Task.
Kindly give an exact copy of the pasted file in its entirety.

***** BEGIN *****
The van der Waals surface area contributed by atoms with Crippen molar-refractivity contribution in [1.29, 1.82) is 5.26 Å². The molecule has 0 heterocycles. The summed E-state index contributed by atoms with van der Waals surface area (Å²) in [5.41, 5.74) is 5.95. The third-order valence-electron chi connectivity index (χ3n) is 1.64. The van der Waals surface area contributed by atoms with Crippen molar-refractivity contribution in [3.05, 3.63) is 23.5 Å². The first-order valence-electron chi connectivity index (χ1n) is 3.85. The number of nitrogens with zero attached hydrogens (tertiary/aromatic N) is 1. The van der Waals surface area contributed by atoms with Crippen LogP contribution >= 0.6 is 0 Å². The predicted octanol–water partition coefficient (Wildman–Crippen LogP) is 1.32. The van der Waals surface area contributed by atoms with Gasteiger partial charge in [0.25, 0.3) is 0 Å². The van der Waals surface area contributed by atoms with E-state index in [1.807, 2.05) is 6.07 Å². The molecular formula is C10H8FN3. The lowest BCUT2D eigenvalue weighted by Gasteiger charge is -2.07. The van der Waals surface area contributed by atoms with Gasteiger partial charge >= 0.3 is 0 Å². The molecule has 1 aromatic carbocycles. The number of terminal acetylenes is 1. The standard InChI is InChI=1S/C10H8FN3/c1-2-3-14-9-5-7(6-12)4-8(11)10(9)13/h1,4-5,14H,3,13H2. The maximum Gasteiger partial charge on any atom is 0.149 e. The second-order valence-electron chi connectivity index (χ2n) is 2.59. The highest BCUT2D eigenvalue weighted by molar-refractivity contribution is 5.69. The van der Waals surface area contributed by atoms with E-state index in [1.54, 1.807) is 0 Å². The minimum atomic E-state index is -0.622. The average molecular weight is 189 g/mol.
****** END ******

The van der Waals surface area contributed by atoms with Crippen molar-refractivity contribution in [1.29, 1.82) is 5.26 Å². The molecule has 0 heterocycles. The summed E-state index contributed by atoms with van der Waals surface area (Å²) in [5.41, 5.74) is 5.95. The third-order valence-electron chi connectivity index (χ3n) is 1.64. The van der Waals surface area contributed by atoms with Crippen molar-refractivity contribution in [3.05, 3.63) is 23.5 Å². The first-order valence-electron chi connectivity index (χ1n) is 3.85. The number of nitrogens with zero attached hydrogens (tertiary/aromatic N) is 1. The van der Waals surface area contributed by atoms with Crippen LogP contribution >= 0.6 is 0 Å². The predicted octanol–water partition coefficient (Wildman–Crippen LogP) is 1.32. The van der Waals surface area contributed by atoms with Gasteiger partial charge in [0.25, 0.3) is 0 Å². The van der Waals surface area contributed by atoms with E-state index in [1.807, 2.05) is 6.07 Å². The molecular formula is C10H8FN3. The lowest BCUT2D eigenvalue weighted by Gasteiger charge is -2.07. The van der Waals surface area contributed by atoms with Gasteiger partial charge >= 0.3 is 0 Å². The molecule has 1 aromatic carbocycles. The number of terminal acetylenes is 1. The standard InChI is InChI=1S/C10H8FN3/c1-2-3-14-9-5-7(6-12)4-8(11)10(9)13/h1,4-5,14H,3,13H2. The maximum Gasteiger partial charge on any atom is 0.149 e. The second-order valence-electron chi connectivity index (χ2n) is 2.59. The highest BCUT2D eigenvalue weighted by molar-refractivity contribution is 5.69. The van der Waals surface area contributed by atoms with E-state index in [1.54, 1.807) is 0 Å². The minimum atomic E-state index is -0.622. The average molecular weight is 189 g/mol.